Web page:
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Continued: For Minnesotans with disabilities, this winter brings extra peril

  • Article by: EMMA NELSON , Star Tribune
  • Last update: March 5, 2014 - 5:59 AM

“I literally had to ask for help,” she said. “Sometimes you just aren’t in the mood to ask for help.”

Willshire said one of the biggest differences she’s noticed between this winter and previous ones is a lack of shoveling.

“I don’t know if they don’t take it seriously enough, but it just seems like we’re not getting things addressed in the best way possible at all this year, and we’ve got to take it seriously,” she said.

It’s one reason the Council on Disability is hosting a news conference Friday, to make the issue more visible and clarify who is responsible for walkway maintenance.

The city of Minneapolis requires property owners to clear their sidewalks within 24 hours after a snowfall. Apartment and commercial building owners have just four daytime hours, beginning at 8 a.m.

If residents complain about an un-shoveled area, the city inspects the area and gives the property owner a deadline for clearing the walkway. If it isn’t cleared by the deadline, a city crew clears it and the property owner is billed for the service.

Property owners are responsible for sidewalks and curb cuts, but the city is responsible for corners.

‘We are behind’

Heidi Hamilton, deputy director of Public Works, said city crews, using about 20 Bobcats, recently cleared every corner in Minneapolis. But then the Feb. 20 storm hit and erased all their work.

“We are behind,” she said last week. “This has been an extraordinary winter, and it’s been difficult to keep up.”

Minneapolis is in the third year of a pilot program experimenting with hiring contract crews to enforce sidewalk shoveling in the Northeast and Uptown neighborhoods, said Mike Kennedy, director of transportation maintenance and repair. Similar programs in north and south Minneapolis are comparing the cost and speed of corner clearing by contract and city crews.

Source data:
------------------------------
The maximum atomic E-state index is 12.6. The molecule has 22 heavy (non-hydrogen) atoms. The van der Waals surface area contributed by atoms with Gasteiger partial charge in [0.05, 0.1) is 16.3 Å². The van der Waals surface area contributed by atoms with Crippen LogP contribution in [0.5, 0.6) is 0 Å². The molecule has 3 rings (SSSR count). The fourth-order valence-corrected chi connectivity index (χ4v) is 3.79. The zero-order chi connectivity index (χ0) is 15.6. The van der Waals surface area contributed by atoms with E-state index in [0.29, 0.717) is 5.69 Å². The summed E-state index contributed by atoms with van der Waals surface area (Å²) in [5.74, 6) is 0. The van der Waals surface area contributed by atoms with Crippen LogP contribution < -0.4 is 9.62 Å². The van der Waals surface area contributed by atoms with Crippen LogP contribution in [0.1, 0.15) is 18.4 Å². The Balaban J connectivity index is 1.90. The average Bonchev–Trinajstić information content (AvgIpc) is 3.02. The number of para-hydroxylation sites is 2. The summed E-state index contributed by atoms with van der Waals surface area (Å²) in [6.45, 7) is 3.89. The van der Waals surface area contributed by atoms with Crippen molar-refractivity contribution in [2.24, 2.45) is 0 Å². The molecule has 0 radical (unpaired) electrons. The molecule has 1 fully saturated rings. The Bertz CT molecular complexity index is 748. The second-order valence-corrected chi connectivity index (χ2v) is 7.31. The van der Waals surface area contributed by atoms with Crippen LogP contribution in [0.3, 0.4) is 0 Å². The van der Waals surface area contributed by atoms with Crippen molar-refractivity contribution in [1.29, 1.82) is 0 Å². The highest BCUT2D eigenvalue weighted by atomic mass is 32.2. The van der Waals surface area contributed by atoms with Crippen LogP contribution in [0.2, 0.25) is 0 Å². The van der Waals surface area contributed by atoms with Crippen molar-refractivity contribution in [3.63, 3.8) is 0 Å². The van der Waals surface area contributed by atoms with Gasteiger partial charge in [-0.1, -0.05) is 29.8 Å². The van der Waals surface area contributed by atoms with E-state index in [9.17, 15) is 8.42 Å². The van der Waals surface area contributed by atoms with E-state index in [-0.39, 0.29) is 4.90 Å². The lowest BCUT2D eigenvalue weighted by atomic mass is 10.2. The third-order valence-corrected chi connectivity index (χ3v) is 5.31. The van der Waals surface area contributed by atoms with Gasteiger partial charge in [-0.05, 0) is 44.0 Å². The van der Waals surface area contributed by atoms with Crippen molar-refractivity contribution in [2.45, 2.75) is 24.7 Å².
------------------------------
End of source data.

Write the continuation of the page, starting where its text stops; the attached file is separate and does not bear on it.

The Council on Disability and Metro Mobility are both trying to encourage property owners to shovel their walks. But they haven’t yet seen tangible results.

Sitting in the Council on Disability’s St. Paul offices last Friday, Imdieke Cross looked through a street-facing window and pointed outside.

“There’s a guy with a shovel,” she said. “This time of year, that’s my favorite sight.”

 

Emma Nelson is a University of Minnesota student reporter on assignment for the Star Tribune.

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  • Poll: Which has been the most difficult way to travel this winter?

    Monday March 3, 2014

  • Joan Willshire plowed through slush as she crossed a street near her office. “We don’t all have somebody coming with us,” she said.

  • Margot Imdieke Cross, with her husband, Stuart Cross, negotiated an icy crossing outside her office. “Sometimes you just aren’t in the mood to ask for help,” she said.

  • Keeping sidewalks clear

    What: Minnesota State Council On Disability news conference

    When: Friday, March 7, 11 a.m.

    Where: State Office Building, Room 181, St. Paul

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